One, ten point lists are handy things to prompt a blog post. Last week I wrote about ten point lists, but they were already in my mind when I sat down at the keyboard. This week I sat down with a completely empty head and thought ‘What shall I write?’ I then thought ‘What did I learn this week?’ and then ‘Did I learn ten things?’ I’m hoping I did, or I’ll have to change the title.
Two, five hundred words are easy if you start with enough in your head. If you don’t have much to say, they can be a real struggle. I knocked out five 500 word posts on my Wednesday marathon and actually had to cut some to keep it to an average of 500 per post.
Three,sometimes less is better. I couldn’t get a good run at the blog last night and petered out after 250 words. I came close to 500 words twice, but the post was better when it was shortened, so I cut the extras out.
Four, freedom is not always good. The USA, with a tradition of freedom, individualism and pioneering spirit is not finding the Covid situation easy. The Germans and Swiss, who are more regimented and organised, seem to have come through the virus in much better shape. The Brits, as usual, fall between the two extremes and are totally disorganised.
Five, the Americans prefer ‘learned’ to ‘learnt’ and, according to the internet article I read, are irritated by what they see as the mis-spelling ‘learnt’. Users of British English, on the other hand, favour ‘learnt’ and see learned as an acceptable alternative. This is probably not accurate as (a) it’s on the internet and (b) I’m sure there are relaxed Americans an picky Brits about.
Six, it’s fun just relaxing and reading WordPress. There is so much to learn.
Seven, the average person eats 20-30 plant foods in a year. I got that from Helen at Growing out of Chaos. For years now I’ve been trying to keep our diet varied, and if that is the benchmark I seem to be succeeding. Like Helen, we are hovering around 60. That’s without foraging, as I’ve let that slip badly.
Eight, I now know a lot more about Edward VIII, anti-semitism, fascism and royalty medallions of the 1930s than I did at the beginning of the week. You might have guessed this from the photographs. Now isn’t the time to go into all that, as I haven’t yet written it all.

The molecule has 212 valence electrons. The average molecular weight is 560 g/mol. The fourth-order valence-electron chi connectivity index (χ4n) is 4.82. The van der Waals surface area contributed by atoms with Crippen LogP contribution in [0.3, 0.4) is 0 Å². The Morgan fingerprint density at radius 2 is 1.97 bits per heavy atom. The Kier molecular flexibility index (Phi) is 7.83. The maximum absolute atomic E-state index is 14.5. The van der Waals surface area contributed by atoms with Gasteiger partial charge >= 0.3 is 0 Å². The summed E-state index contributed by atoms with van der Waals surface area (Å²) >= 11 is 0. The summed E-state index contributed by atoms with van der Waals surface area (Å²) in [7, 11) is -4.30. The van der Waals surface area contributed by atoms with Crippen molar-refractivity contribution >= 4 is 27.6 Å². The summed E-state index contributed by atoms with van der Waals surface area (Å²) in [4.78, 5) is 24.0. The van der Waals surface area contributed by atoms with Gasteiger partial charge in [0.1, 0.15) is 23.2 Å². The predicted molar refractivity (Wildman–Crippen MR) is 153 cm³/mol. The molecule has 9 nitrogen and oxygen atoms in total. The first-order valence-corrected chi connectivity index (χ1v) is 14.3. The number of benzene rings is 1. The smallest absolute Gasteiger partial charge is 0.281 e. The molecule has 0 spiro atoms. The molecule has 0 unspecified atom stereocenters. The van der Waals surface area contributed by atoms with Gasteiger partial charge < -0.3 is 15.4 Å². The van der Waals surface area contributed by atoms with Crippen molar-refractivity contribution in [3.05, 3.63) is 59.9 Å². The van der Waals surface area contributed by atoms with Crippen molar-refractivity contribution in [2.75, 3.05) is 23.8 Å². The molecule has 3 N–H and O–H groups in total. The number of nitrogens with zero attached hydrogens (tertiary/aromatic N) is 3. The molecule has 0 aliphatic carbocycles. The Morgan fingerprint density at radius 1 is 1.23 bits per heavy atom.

Nine, on-line grocery shopping is more difficult than you think. I thought I’d got it all organised but this week I still managed to order frozen spinach instead of fresh and the packs of six cobs instead of four. The big ones that come in the packs of four are good for lunch, but the small one, which come in the packs of six) are only a few bites before they are all gone. That means you have to take four for lunch, and that looks like you are being greedy.
Ten, saag is not, as I had thought, an Indian word for spinach, but for greens of many sorts. The word for spinach is palak. I got this from Helen too. At this point, I would like to apologise to readers from the Indian sub-continent. I know there is no such language as ‘Indian’ but I am not well up on the differences and nuances of the various languages and decided to keep things simple.
So, that’s it, ten things I learnt this week. I have an uneasy feeling that I learnt more than that but haven’t retained it. That, I’m afraid, is what happens as you get older.
The Covid related problems here are mounting as case numbers rise again. I am not sure freedom is the source of the problem, though that is not a topic I want to delve into here. 🙂
🙂 It’s one of those subjects you could base an academic career on.
The ten point format is proving very fruitful. As long as it doesn’t suffer from inflation to twelve or fifteen points, I hope that you can keep it up.
It turned out I could have made it 12. but as you say, we don’t want any fact inflation.
I “learnt” many things from this post. Also want to add that alternative spelling doesn’t bother me one bit. 😉
I thought this might be the case. 🙂
My spelling is generally borderline so I do a lot of checking.
Never mind the count, the post is entertaining. Back in the ’60s we had a regular cricket fixture against the State Bank of India. Our opposition all spoke to each other in English because it was the only language they all understood.
Interesting sidelight on the British contribution to the world. Apart from teaching the world cricket so they could all beat us at it. And rugby.